With more than 50 million diabetics ‒ mainly type 2 ‒ India is facing a full-blown diabetes epidemic. Another100 million are at the stage of pre-diabetes. Only China suffers from far more cases of diabetes.
While anecdotal evidence suggests diabetes has assuming epidemic proportions in the subcontinent as a result of improved incomes but poorer lifestyle and dietary choices, especially among the middle class, a new study reveals that people from South Asia are at greater risk of developing type 2 diabetes because of the way their muscles burn and store body fat.
Researchers from the University of Glasgow, Scotland, analyzed the rates of fat metabolism in 20 men of South Asian origin and 20 white European men.
Their findings suggested that South Asian men have a lower rate of fat metabolism during exercise than their European counterparts, as well as reduced sensitivity to insulin – indicating a possible tendency towards glucose intolerance and type 2 diabetes.
The scientists said the association between fat metabolism rate and insulin sensitivity was due to key differences between the muscles of south Asians and Europeans.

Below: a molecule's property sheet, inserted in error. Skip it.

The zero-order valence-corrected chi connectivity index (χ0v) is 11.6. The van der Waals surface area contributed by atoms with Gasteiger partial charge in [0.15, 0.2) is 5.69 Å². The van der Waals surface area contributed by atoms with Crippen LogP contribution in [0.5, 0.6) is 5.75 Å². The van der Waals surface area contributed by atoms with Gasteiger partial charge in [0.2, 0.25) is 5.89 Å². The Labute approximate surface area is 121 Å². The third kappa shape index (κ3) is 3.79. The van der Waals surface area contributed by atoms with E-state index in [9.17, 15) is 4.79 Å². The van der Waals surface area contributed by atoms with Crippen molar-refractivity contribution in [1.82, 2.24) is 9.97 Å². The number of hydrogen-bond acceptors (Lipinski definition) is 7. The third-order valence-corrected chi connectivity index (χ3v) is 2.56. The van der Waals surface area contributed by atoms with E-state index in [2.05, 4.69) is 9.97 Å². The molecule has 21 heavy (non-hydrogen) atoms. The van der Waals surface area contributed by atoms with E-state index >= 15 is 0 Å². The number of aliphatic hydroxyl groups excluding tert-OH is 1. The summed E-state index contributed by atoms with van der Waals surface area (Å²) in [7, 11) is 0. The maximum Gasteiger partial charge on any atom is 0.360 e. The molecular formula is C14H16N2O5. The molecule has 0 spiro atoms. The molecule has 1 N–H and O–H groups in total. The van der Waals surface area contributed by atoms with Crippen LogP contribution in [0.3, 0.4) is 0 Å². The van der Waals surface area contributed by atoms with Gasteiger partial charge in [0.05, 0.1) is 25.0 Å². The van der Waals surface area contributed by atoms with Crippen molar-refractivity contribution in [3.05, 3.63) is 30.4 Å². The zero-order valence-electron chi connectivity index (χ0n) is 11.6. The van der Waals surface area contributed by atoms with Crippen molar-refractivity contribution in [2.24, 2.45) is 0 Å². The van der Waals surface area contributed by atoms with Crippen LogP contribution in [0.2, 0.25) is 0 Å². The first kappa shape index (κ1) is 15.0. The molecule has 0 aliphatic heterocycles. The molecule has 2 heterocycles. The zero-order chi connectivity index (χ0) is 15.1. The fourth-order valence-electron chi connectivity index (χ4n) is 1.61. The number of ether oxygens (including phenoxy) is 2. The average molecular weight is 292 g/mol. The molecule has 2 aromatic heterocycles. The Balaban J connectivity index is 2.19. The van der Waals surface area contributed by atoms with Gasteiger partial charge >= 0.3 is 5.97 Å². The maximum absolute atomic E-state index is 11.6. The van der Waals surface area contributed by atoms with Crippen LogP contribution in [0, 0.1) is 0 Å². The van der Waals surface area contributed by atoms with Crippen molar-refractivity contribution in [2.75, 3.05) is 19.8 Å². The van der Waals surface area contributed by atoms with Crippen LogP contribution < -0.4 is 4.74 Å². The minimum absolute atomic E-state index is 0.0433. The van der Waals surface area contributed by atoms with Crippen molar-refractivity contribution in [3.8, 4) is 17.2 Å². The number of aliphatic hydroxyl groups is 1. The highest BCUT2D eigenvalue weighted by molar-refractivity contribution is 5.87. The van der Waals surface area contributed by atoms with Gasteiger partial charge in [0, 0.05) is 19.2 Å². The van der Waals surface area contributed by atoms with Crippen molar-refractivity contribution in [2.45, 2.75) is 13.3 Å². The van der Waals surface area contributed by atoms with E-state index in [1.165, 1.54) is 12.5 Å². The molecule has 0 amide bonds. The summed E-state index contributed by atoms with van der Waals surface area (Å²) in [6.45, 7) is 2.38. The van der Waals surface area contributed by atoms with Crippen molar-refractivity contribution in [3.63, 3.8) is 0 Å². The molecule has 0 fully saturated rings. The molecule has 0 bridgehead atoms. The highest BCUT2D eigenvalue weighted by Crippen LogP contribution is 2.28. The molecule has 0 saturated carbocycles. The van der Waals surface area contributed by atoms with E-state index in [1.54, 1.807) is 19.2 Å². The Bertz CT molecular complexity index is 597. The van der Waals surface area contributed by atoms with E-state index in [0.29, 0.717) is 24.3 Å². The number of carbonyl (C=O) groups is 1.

They discovered that the expression of genes key to fat metabolism was lower in the muscles of south Asians, affecting their ability to process fat and thus increasing the risk of insulin resistance – a major factor in the development of type 2 diabetes.
Dr Jason Gill, who led the study, said: “Our results suggest that the ability of south Asians’ muscles to use fat as a fuel is lower than in Europeans.”
“In other words, if a south Asian man and a European man were walking alongside each other at the same speed, the south Asian man’s muscles would be burning less fat and this may contribute to a greater risk of developing diabetes.”
Dr Victoria King, from British charity Diabetes UK, said: “This new insight could provide the basis for future studies looking at lifestyle, or drug interventions to enhance the uptake and burning of fat in muscles, reducing the risk of type 2 diabetes in this high risk group.”
The study was published in the peer-reviewed medical journal PLoS One.